Need help on how to remove a file from a PR

Recap: I made a typo change to only 2 files in one of the RWD Beta sections. Using git status showed only 2 files both before and after using git add . But when I made the commit it showed 3 files. I took a screenshot of the console in VS Code which can be seen in the PR here fix(curriculum): typos in Nutrition Label section by Kernix13 · Pull Request #44652 · freeCodeCamp/freeCodeCamp · GitHub

Someone with the user name gikf commented that the file can be removed with an additional commit. You can look at the file added on the files tab but it looks like a bunch of command-line commands.

I did do one thing wrong: I used git fetch upstream on one of my branches instead of on main. Could that be the cause?

Regardless, how do I use a commit to remove a file that was in my last commit?

Are you using the VS Code UI to make your commits? Is the file tream showing up in the project’s root directory?

Hi @kernix !

I checked your branch and it does look like this tream file is in the project’s root directory like @colinthornton mentioned

Have you tried just manually deleting it in VS code?

Yes, it is in the root file. Did I do something to create it? I can delete it but it is in the commit I pushed.

I deleted it from the root folder. Can it be removed from my PR?

Now that you’ve deleted it you should be able to add the deletion to a new commit.

If you run git status you should see that the file has been deleted. Now you need to stage it with git add tream, etc. Then make a commit and push.

That was easier than I thought, thanks! But I’m not seeing the “Compare & pull request” button on my cloned repo page.

You were working on the same branch, so the existing PR was updated.

Nice - it’s gone from the files tab. So what is that file? Did I create it by accident?

Probably! Something you have installed maybe adds it to git directories automatically… Googling “tream” doesn’t come up with anything for me though. Hmmm. See below

Looks like it’s the less program help file? Seems you output it into a new file by accident. Something like this:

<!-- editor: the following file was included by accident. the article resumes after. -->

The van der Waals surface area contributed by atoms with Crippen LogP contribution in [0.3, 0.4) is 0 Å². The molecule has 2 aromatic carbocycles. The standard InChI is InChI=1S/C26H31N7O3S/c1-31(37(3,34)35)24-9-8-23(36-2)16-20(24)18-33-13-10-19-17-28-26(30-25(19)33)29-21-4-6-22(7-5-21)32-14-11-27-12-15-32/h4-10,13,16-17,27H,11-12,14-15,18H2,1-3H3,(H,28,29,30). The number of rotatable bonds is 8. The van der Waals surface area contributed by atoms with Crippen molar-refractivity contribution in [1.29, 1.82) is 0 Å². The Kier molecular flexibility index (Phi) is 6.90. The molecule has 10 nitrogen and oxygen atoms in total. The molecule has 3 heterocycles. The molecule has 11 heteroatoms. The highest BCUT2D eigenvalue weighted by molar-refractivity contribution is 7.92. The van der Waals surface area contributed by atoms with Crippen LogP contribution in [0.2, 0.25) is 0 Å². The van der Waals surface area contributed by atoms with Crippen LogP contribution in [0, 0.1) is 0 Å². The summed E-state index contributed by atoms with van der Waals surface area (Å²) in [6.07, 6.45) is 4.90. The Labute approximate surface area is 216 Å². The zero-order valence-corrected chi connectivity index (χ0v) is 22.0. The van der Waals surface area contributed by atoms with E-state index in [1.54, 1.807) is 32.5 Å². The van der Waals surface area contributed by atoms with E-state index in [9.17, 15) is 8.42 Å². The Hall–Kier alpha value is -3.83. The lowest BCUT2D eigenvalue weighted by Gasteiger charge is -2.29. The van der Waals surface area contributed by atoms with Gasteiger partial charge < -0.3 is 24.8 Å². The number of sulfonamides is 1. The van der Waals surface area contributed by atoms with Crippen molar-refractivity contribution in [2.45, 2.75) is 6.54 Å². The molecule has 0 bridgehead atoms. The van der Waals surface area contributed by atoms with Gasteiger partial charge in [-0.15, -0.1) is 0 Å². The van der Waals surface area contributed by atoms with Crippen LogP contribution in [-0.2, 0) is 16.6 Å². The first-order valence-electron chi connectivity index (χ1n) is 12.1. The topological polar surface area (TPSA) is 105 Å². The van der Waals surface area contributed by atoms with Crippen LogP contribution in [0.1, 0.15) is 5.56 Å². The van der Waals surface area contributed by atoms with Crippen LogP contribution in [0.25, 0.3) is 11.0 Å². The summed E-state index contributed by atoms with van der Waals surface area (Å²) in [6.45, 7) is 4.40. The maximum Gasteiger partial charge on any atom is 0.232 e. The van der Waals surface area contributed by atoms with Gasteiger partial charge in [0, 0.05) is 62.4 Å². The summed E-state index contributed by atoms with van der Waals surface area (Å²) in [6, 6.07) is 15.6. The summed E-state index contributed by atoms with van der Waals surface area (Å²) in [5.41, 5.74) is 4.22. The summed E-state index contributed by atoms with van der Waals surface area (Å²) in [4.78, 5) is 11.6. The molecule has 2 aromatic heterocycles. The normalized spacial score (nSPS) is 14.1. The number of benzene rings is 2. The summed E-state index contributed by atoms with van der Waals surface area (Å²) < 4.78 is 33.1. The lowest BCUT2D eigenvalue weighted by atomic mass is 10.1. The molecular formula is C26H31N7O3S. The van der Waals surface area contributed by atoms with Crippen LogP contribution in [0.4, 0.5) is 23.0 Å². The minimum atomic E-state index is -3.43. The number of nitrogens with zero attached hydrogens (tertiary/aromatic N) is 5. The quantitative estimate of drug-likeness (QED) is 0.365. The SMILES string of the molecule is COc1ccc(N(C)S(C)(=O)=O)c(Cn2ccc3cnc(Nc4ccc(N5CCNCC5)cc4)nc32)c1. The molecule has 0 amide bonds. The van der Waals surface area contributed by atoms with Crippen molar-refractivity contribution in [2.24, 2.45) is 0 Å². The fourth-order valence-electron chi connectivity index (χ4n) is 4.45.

less --help > tream

less --help outputs the help file, and > tream redirects that output to a file called tream.

Be careful on the command line!

That’s it. I know right before that I tried git log but I did got instead of git. I also spelled another command wrong as well. I’ll slow down and be more careful and start looking for that file in my root folder.

Just make a habit to review your changes before committing them! On the git tab in VS Code it lists all the changed files so you can review them easily.


Glad you were able to fix it. :grinning:

1 Like

Didn’t know that - I’ll check that tab each time.

I clicked that tab and I didn’t see anything.

I am being asked to remove 8 of 9 of my changes for a different branch. I can make a new post, but would I do that similar to the above? 1. Make the changes, 2. Add, Commit, and Push and my original PR will be updated?

Hello there,

In general, you can use the git revert command to revert changes from previous commits:

git revert <commit_hash>

However, this will revert all the changes from that commit hash. So, if you only want to revert based on the file, it is also common to use git checkout:

git checkout <commit_hash> -- path/to/file

In this case, the commit hash is any hash when the file was in the state you want it to revert to.

Finally, if you are removing more than you are keeping, it could be worth resetting your branch to the point it was before the changes:

git reset <commit_hash>

Then, you can make the changes again, and force push to the same branch:

git push --force

I hope this helps some

Ok, so the last one sounds like what I want.

So if I use git reset <commit_hash>, make the one change that I am being told to keep, then do the normal add, commit, push origin my_branch_name., that will work? Should I do the last part on the same branch or should I delete that branch after the revert command and create a new branch?

Maintainers appreciate these two things in this priority:

  1. Related conversation is kept in a central location
  2. PRs are kept neat - easy to follow

At a quick glance, it looks like you should be able to do:

# You might need the --hard argument
git reset HEAD
# Make your wanted changes
git add .
git commit -m "fix(curriculum): what this does"
git push --force
# The above assumes you have set your branch to follow the remote branch on your origin

Assuming that, there should be no need for you to create a new branch, and there should be no need for you to create a new PR.

Hope this helps

PS: I am also talking to you on GitHub


PS: I am also talking to you on GitHub

Are you the one asking for the changes?

Regardless, should I use:

git reset HEAD


git reset HEAD --hard

Also, I’ve been using git push origin branch_name. Are you saying I only need to use git push --force?